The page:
During the prosperous 1920s, the city of Gary invested a significant sum in landscaping the park. The "Marquette Park Pavilion" was built adjacent to the beachfront, and most of a wetland area behind the beach, formerly part of the Grand Calumet River, was excavated to form the "Marquette Lagoon". Two Japanese-inspired bridges span the lagoon today.
 Historic structures
This building, designed by the firm of Maher and Sons (George W. Maher, architect), was built as a shower/bathroom/changing facility in 1921 and was dubbed the Lakefront Park Bathhouse. A major focal point of the Miller Beach community for decades, by the 1960s the facility was falling into major disrepair. In 1971 the building was closed to the public and boarded up. A National Historic Landmark, the Aquatorium was rescued from demolition by the Chanute Aquatorium Society in 1991.
The Society invented the word Aquatorium meaning "place to view the water" in order to disassociate the structure with the word bathhouse.
No longer a place to change or shower, the building now serves as a museum honoring Octave Chanute, the grandfather of flight. Chanute conducted some of the first heavier-than-air flights in human history in the high dunes just yards from the structure. His successful experiments and glider designs paved the way for the Wright brothers' powered flight at Kitty Hawk. The building also honors the Tuskegee Airmen, aeronautic pioneers who spearheaded the integration of the armed forces. Hundreds of thousands of dollars have been raised for the building's restoration and revamping.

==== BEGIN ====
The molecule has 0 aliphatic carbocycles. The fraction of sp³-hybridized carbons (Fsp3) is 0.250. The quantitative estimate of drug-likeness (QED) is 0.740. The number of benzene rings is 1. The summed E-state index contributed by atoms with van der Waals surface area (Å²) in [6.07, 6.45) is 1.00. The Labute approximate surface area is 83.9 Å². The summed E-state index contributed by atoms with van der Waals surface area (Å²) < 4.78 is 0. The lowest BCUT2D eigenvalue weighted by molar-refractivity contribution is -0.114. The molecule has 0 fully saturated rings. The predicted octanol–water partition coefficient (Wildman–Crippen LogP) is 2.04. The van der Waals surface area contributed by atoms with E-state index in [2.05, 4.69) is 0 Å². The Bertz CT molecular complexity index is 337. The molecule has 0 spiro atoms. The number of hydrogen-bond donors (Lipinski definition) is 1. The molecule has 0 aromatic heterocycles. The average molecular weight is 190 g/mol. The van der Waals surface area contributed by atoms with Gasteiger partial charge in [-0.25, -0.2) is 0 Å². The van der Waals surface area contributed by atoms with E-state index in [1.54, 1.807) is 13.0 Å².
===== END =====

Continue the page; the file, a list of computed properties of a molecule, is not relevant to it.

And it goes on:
The building is also architecturally significant. It is one of the earliest examples of pre-cast concrete modular construction. Ninety percent of the building is built with only six basic cast blocks, the most basic being the T-Block, a precursor of today's standard concrete block. Lee Construction Management of Miller was employed to begin restoration of the facility. In the spring of 1998, they demolished the east showers and began construction of new wing in January 1999. In the spring of 2000 major reconstruction of the second floor water-proofed the first floor areas so museum space could be constructed below. The cornerstone for The Tuskegee Airmen Wing of the new museum was laid January 17, 1999.
 Marquette Park Pavilion
The "Recreation Pavilion" was built in 1923-24 by Maximillian Dubois' construction company Max and Sons, which also built the Palace Theater in Gary, Indiana. It was also designed by Maher and Sons (George W. Maher, architect), and located on the south side of the lagoon in the Grand Calumet River. The building cost $350,000. Renovated in 1966, and again around 2008, the building is still a popular site for all sorts of events, from weddings to civic functions.
 See also
- Birds of the Indiana Dunes, Mammals of the Indiana Dunes, and Habitats of the Indiana Dunes
- Chronology of the Indiana Dunes
- Indiana Dunes State Park
- National Landmark of Soaring
- Marquette (disambiguation) for other places, buildings and geographic objects named after Father Jacques Marquette.